Plan Commission approves zoning change for redevelopment of Lincoln Park Hospital
12/22/2010 10:00 PM
A rare approval from the city’s Plan Commission brings plans for the redevelopment of Lincoln Park Hospital one step closer to fruition.
On Dec. 16, the commission unanimously approved a zoning change for the site, which — if passed by City Council — would allow owners Sandz Development to build condominiums, offices and space for a 20,000-square-foot Fresh Market grocery store on the 3-acre campus, located on the corners of Lincoln and Webster avenues east of Geneva Terrace in Lincoln Park.
The project, dubbed Webster Square, has been met by mixed reviews from the neighborhood over the past year. Supporters have said the development will stimulate tax revenues and enhance residential diversity. Meanwhile, the grocery store has remained a sticking point for residents, who argue that it will spoil the character of the neighborhood and intensify the area’s already heavy traffic congestion.
Sandz principals Michael Supera and Richard Zisook won the deed to the hospital property in October 2009, after settling a $31 million foreclosure suit with previous owner Mark Hunt. The site, which has been vacant since 2008, is zoned solely for medical uses.
The commission passed the amendment despite a lack of support from Ald. Vi Daley (43rd), who cited continued resident opposition to the plan. This was an atypical move in council proceedings, as aldermen usually have the last word on development in their respective wards.
Daley has previously stated that she hopes to have an agreement in order for the redevelopment before she retires from her post in May. In the past few months, the alderman has worked to negotiate planning concessions between Sandz and opponents of the project — but a consensus had not been reached in time for last week’s meeting.
This was apparent in the dozens of statements given by residents and community stakeholders on both sides of the issue during the public hearing, which lasted more than four hours.
Former alderman Marty Oberman, a vocal opponent of the plan, argued that support for the development has come mainly from residents who do not live close to the hospital site and would not be directly affected by the development.
“You have to look at how this impacts the people who live and work right there,” said Oberman during his presentation.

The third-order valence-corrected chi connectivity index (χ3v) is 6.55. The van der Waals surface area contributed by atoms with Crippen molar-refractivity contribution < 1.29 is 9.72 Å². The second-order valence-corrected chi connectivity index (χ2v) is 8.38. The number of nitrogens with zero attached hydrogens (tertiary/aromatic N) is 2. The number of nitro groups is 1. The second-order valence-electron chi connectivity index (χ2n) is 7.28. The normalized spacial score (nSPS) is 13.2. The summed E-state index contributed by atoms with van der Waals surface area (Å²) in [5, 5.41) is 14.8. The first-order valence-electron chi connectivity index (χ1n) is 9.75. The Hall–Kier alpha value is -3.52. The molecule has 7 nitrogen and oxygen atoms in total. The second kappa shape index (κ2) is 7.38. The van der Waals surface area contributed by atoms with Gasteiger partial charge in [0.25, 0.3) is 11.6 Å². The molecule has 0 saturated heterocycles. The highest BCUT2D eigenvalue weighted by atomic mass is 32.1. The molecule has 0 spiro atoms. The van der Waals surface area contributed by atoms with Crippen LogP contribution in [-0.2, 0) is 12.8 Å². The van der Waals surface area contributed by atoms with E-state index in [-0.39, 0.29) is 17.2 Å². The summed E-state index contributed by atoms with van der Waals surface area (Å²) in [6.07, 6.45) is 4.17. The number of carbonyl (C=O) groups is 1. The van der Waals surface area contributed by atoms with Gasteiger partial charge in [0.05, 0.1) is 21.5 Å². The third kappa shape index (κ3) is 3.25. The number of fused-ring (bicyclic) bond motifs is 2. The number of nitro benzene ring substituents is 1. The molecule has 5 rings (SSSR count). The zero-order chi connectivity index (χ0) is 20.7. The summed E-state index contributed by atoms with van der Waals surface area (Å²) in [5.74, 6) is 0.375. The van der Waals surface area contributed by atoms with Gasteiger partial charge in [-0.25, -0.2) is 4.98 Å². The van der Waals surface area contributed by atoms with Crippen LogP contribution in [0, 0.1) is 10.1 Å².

Others stated that the added traffic would be a safety risk for children at nearby schools and the neighboring Oz Park.
Thaddeus Wong was one of many residents who spoke in support of the project.
“In reality, there are a lot of conveniences that we get by living in Lincoln Park, and there are some things we have to give at times,” said Wong, who lives a few blocks from the site. He called the project “very well thought out,” noting that it would create jobs in the neighborhood.
In her recommendation, Daley acknowledged that the developers had worked to ease resident concerns over the project, as seen in a promise to limit daily intervals of delivery trucks coming in and out of the development’s loading areas. But, she said, the bloc of neighbors who have remained opposed to the proposal is still too sizeable to ignore.
“Based on that, I cannot support this project,” said Daley.
After the meeting, David Goldman, a principal at Sandz, said he believed that neighbors who oppose the retail component would eventually come around.
“Residents are going to be excited once they get to know the Fresh Market,” he said. “It’s really ideal for Lincoln Park.”
As for the lack of an aldermanic endorsement, Goldman said that his team will continue to work with Daley.
Daley said she still expected a consensus to be reached between the developers and opponents of the retail piece, predicting that the council’s Zoning Committee, the next hurdle for the rezoning amendment, would hold up the amendment pending her support. Daley is vice chairwoman of the Zoning Committee.
“[The developers] know that can happen, I have talked to them about this,” she said.
But at this point, it’s hard to imagine a scenario in which Sandz finds full buy-in from the opposition camp with the retail component in place.
In an e-mail sent to neighbors a day after the hearing, resident Ed Burnes, who has been active in organizing against the project, expressed his thanks to Daley for standing against the plan and stated that “negotiations ... can only succeed if the developer eliminates the 20,000-square-foot grocery store.”
“Their insistence on offering minor concessions while retaining the retail will only serve to prevent an agreement being reached before the end of Alderman Daley’s term,” he wrote.